Migrant shelter "Brothers in the road" Casa de migrantes "Hermanos en el camino" Initiative that offers guidance on human rights and humanitarian aid (lodging, food, medical services, legal assistance, etc) to thousands of migrants who transit through Mexico. Ixtepec, Oaxaca, Mexico Website
The Brothers in the Road Shelter offers a space of protection and comprehensive humanitarian assistance to migrants who pass through Ixtepec, Oaxaca, an almost obligatory transit point for those who enter Mexico from the south.
Year after year thousands of people from various countries of the world enter the Mexican territory in transit to the United States, where they seek better living conditions. Many of them have been fleeing the violence and poverty from their places of origin.
This huge migratory flow has existed for decades, and yet the arrival of migrants has not significantly affected the population dynamics of either Mexico or the United States (see here): Today (2019) migrants represent only 15% of the population of the United States (including 3.2% of irregular migrants) and 0.9% of that of Mexico (OIM, 2017).
Despite this, neither country has been able to formulate a system that allows the process to be regularized so that migrants are not forced to enter both countries irregularly – which puts them at risk, making them constant victims of labor abuse, and aggressions by organized networks for human trafficking, drug dealers, and corrupt elements of the authorities of both countries.
The Brothers in the Road (Hermanos en el Camino) Shelter offers a space of protection and humanitarian assistance to migrants who pass through Ixtepec, Oaxaca — an almost mandatory transit point for those who enter Mexico from the Chiapas side, leaving Ciudad Hidalgo and crossing that state until arriving at Oaxacan territory (most of the people are from the countries of the North Central American triangle – Honduras, Guatemala, and Salvador). This includes those who come in “the Beast”, as the freight train that several of the migrants use to cross the country from south to north is known.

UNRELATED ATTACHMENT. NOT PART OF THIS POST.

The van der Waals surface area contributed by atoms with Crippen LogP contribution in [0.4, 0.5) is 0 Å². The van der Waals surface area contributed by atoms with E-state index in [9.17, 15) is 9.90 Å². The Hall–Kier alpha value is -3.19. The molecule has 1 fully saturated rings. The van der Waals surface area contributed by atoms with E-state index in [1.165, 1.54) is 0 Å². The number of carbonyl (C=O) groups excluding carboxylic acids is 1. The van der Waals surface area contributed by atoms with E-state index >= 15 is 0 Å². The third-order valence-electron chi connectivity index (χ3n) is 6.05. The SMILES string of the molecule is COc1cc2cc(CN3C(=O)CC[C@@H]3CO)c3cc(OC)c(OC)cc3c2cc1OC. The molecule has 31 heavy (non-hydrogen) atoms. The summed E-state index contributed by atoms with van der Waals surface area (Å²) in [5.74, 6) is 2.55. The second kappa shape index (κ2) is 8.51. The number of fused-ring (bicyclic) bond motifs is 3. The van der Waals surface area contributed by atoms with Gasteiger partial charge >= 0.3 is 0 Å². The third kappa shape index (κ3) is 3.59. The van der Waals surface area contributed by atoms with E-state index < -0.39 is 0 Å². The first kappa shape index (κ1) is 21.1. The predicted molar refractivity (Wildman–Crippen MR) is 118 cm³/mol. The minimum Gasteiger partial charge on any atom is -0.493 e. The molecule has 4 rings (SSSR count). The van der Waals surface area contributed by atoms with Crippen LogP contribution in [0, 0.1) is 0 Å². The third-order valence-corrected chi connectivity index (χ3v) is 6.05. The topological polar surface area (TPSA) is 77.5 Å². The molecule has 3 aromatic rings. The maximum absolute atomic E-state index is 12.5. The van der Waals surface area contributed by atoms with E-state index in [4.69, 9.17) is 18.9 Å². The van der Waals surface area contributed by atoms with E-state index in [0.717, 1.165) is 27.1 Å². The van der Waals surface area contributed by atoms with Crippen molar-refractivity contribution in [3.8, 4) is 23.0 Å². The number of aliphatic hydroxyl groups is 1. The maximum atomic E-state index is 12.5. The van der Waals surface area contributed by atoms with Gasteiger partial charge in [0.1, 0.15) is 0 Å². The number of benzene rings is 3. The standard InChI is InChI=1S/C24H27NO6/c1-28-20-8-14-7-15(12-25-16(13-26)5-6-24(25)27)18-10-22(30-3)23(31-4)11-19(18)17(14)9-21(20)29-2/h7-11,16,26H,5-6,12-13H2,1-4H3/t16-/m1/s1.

The shelter not only provides protection, asylum, food, clothing, and medical and legal assistance in immigration procedures. It also carries out important work to promote the design of public policies with adherence to human rights.
Founded in 2007 by Catholic priest Alejandro Solalinde, the shelter has been gradually improving its facilities and has even managed to scale its project by opening a new headquarters in Mexico City.
Although the migratory flow at the shelter varies all the time, its webpage advertises the attention to hundreds of people every year.
The operation of the shelter is in the hands of a team in which religious from the Sisters of the Guardian Angel congregation participate. Legal advice and medical care are provided. The presence of volunteers, both national and international, is essential, since they help in management, teaching, reception and accompaniment of migrants, organization, etc.
Arriving migrants are greeted at the shelter office, where the first record of their basic data is made, they are given items including toilet paper, electrolytes, bath soap and laundry soap, and are invited to take a bath or food if they wish. They are also informed that an in-depth interview will be made as soon as possible in which their case will be evaluated to determine the type of comprehensive assistance that can be granted to them (medical, psychological, legal) and the time that they can stay at the shelter. The data contributed to the interview is shared anonymously (for statistical purposes) with the Documentation Network of Migrant Advocacy Organizations (REDODEM) that serves to coordinate work with other shelters and to keep a record of the passage of migrants through the place.